Rather than appeal to these sources, they try to argue for their view of marriage with what they call a “philosophical argument,” which, in fact, is not so much an argument at all, but more so them just presenting a theory of marriage—marriage as a comprehensive union. These authors argue that the conjugal view of marriage is the proper definition of marriage because it best explains the integral features of marriage. But, the question emerges, why are these features integral? And, without appealing to some of source of authority for that answer, you must simply assume that these features constitute marriage. But, if we assume an understanding of marriage in order to prove it, we have committed ourselves to a circular form of argument.

In short, they assume a particular theory of marriage in order to prove their view of marriage. But the pressing question is, why assume that theory?

These authors want to avoid constructivism, where marriage is seen as merely a societal construct that then can be defined however society wants. And, in order to do that, they need a normative theory of marriage. But without appeal to some sort of authoritative source, they can only assume one, not prove one.

So, although this book is very valuable and has much going in its favor, at this particular point where it tries to advance it’s conjugal view on purely “philosophical grounds,” I find it’s argument incredibly awkward.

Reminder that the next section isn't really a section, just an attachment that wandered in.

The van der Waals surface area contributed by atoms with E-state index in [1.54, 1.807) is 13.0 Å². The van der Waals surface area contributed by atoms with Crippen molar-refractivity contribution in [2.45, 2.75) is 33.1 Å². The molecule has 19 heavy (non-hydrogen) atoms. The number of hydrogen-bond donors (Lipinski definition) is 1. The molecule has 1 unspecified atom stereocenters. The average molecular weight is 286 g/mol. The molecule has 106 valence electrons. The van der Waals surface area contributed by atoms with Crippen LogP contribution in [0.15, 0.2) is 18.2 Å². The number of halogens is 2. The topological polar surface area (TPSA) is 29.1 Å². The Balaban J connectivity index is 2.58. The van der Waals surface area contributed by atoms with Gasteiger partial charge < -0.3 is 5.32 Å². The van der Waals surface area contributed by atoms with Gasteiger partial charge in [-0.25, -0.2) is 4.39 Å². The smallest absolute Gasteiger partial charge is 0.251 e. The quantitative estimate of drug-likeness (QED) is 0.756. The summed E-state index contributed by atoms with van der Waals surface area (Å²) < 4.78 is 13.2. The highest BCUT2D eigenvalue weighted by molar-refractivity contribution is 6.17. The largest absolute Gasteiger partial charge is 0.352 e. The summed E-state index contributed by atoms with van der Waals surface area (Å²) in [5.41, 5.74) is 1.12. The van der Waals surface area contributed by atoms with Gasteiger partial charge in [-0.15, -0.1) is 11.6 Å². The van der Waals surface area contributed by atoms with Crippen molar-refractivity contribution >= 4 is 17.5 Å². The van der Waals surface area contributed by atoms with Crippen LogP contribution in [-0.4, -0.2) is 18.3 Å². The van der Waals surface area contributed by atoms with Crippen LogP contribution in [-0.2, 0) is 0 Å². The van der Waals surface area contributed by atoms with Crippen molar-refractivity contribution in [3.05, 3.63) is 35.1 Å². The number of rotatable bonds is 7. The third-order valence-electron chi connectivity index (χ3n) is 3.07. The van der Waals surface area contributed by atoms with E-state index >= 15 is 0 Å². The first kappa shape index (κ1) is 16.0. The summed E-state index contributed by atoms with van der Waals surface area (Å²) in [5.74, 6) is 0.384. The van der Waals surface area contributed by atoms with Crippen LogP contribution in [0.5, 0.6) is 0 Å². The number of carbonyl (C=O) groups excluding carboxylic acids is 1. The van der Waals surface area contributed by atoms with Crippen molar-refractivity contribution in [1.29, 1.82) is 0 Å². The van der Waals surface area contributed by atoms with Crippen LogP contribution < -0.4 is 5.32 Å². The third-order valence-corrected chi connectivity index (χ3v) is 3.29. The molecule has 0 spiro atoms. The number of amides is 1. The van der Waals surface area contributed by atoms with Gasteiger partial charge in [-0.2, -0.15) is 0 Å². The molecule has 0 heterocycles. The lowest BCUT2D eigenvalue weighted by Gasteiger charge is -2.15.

It felt like listening to an American and European debate the definition of football. “Football is the game when we kick a ball into a goal.” “No, football is when we run around with an egg-shaped object and pull each other to the ground.” It’s hard to say that either one of these people is wrong. They are simply referring to two different things. Similarly, in the marriage debate, who get’s to decide what we are actually referring to when we say, “marriage.”

It felt something like listening to someone try to explain what green looks like to someone who has been blind since birth. There’s no sort of common ground—the capacity to visualize color—by which to have that conversation. In a similar way, it felt like these authors were groping after something but lacked a shared set handlebars by which to get their bearings.